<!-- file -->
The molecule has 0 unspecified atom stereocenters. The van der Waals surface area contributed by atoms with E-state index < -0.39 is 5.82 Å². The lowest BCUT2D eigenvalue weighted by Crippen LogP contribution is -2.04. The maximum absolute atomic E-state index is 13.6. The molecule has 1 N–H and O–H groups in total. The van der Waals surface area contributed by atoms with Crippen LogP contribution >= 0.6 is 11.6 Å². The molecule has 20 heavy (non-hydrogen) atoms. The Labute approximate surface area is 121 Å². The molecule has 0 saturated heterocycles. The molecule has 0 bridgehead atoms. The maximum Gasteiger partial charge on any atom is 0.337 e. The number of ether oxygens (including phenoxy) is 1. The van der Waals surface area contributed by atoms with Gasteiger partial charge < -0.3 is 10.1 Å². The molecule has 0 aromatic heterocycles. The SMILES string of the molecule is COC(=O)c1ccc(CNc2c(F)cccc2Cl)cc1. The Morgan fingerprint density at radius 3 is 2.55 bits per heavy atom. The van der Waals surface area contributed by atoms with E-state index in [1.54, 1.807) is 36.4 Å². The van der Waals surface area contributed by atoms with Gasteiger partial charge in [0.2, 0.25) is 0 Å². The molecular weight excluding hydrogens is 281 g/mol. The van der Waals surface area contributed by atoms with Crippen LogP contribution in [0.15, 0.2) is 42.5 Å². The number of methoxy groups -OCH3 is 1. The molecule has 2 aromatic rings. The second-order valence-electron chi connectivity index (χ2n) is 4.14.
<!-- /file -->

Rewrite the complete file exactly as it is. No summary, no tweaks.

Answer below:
The molecule has 0 unspecified atom stereocenters. The van der Waals surface area contributed by atoms with E-state index < -0.39 is 5.82 Å². The lowest BCUT2D eigenvalue weighted by Crippen LogP contribution is -2.04. The maximum absolute atomic E-state index is 13.6. The molecule has 1 N–H and O–H groups in total. The van der Waals surface area contributed by atoms with Crippen LogP contribution >= 0.6 is 11.6 Å². The molecule has 20 heavy (non-hydrogen) atoms. The Labute approximate surface area is 121 Å². The molecule has 0 saturated heterocycles. The molecule has 0 bridgehead atoms. The maximum Gasteiger partial charge on any atom is 0.337 e. The number of ether oxygens (including phenoxy) is 1. The van der Waals surface area contributed by atoms with Gasteiger partial charge < -0.3 is 10.1 Å². The molecule has 0 aromatic heterocycles. The SMILES string of the molecule is COC(=O)c1ccc(CNc2c(F)cccc2Cl)cc1. The Morgan fingerprint density at radius 3 is 2.55 bits per heavy atom. The van der Waals surface area contributed by atoms with E-state index in [1.54, 1.807) is 36.4 Å². The van der Waals surface area contributed by atoms with Gasteiger partial charge in [0.2, 0.25) is 0 Å². The molecular weight excluding hydrogens is 281 g/mol. The van der Waals surface area contributed by atoms with Crippen LogP contribution in [0.15, 0.2) is 42.5 Å². The number of methoxy groups -OCH3 is 1. The molecule has 2 aromatic rings. The second-order valence-electron chi connectivity index (χ2n) is 4.14.